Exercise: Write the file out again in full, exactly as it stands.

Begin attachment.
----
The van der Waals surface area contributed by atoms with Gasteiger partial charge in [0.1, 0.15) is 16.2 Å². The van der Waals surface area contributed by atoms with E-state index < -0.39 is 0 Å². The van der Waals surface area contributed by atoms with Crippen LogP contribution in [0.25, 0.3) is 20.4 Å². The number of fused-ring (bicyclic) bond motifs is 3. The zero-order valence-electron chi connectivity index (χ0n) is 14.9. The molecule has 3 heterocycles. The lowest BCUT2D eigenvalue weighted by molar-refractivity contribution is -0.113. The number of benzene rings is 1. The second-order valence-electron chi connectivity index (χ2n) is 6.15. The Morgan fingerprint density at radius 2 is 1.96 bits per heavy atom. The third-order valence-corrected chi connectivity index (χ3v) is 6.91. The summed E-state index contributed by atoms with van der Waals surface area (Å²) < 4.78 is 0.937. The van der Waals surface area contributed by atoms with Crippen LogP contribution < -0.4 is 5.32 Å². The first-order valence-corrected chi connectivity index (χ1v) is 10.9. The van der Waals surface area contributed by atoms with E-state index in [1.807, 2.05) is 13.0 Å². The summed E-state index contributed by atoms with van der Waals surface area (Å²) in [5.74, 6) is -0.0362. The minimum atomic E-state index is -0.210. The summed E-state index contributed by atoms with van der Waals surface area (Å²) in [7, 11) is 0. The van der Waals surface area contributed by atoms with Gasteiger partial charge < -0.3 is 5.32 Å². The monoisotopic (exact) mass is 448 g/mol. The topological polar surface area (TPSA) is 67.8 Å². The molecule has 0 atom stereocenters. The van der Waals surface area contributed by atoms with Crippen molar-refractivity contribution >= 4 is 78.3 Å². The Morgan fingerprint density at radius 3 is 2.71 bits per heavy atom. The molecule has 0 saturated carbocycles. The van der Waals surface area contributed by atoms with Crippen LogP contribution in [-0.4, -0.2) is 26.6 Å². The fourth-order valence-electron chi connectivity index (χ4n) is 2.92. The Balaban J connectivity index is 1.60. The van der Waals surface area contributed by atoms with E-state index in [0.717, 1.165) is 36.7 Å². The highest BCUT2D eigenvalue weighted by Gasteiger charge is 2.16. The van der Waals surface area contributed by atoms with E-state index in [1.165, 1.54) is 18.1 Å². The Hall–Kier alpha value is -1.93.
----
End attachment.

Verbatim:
The van der Waals surface area contributed by atoms with Gasteiger partial charge in [0.1, 0.15) is 16.2 Å². The van der Waals surface area contributed by atoms with E-state index < -0.39 is 0 Å². The van der Waals surface area contributed by atoms with Crippen LogP contribution in [0.25, 0.3) is 20.4 Å². The number of fused-ring (bicyclic) bond motifs is 3. The zero-order valence-electron chi connectivity index (χ0n) is 14.9. The molecule has 3 heterocycles. The lowest BCUT2D eigenvalue weighted by molar-refractivity contribution is -0.113. The number of benzene rings is 1. The second-order valence-electron chi connectivity index (χ2n) is 6.15. The Morgan fingerprint density at radius 2 is 1.96 bits per heavy atom. The third-order valence-corrected chi connectivity index (χ3v) is 6.91. The summed E-state index contributed by atoms with van der Waals surface area (Å²) < 4.78 is 0.937. The van der Waals surface area contributed by atoms with Crippen LogP contribution < -0.4 is 5.32 Å². The first-order valence-corrected chi connectivity index (χ1v) is 10.9. The van der Waals surface area contributed by atoms with E-state index in [1.807, 2.05) is 13.0 Å². The summed E-state index contributed by atoms with van der Waals surface area (Å²) in [5.74, 6) is -0.0362. The minimum atomic E-state index is -0.210. The summed E-state index contributed by atoms with van der Waals surface area (Å²) in [7, 11) is 0. The van der Waals surface area contributed by atoms with Gasteiger partial charge < -0.3 is 5.32 Å². The monoisotopic (exact) mass is 448 g/mol. The topological polar surface area (TPSA) is 67.8 Å². The molecule has 0 atom stereocenters. The van der Waals surface area contributed by atoms with Crippen molar-refractivity contribution >= 4 is 78.3 Å². The Morgan fingerprint density at radius 3 is 2.71 bits per heavy atom. The molecule has 0 saturated carbocycles. The van der Waals surface area contributed by atoms with Crippen LogP contribution in [-0.4, -0.2) is 26.6 Å². The fourth-order valence-electron chi connectivity index (χ4n) is 2.92. The Balaban J connectivity index is 1.60. The van der Waals surface area contributed by atoms with E-state index in [0.717, 1.165) is 36.7 Å². The highest BCUT2D eigenvalue weighted by Gasteiger charge is 2.16. The van der Waals surface area contributed by atoms with E-state index in [1.165, 1.54) is 18.1 Å². The Hall–Kier alpha value is -1.93.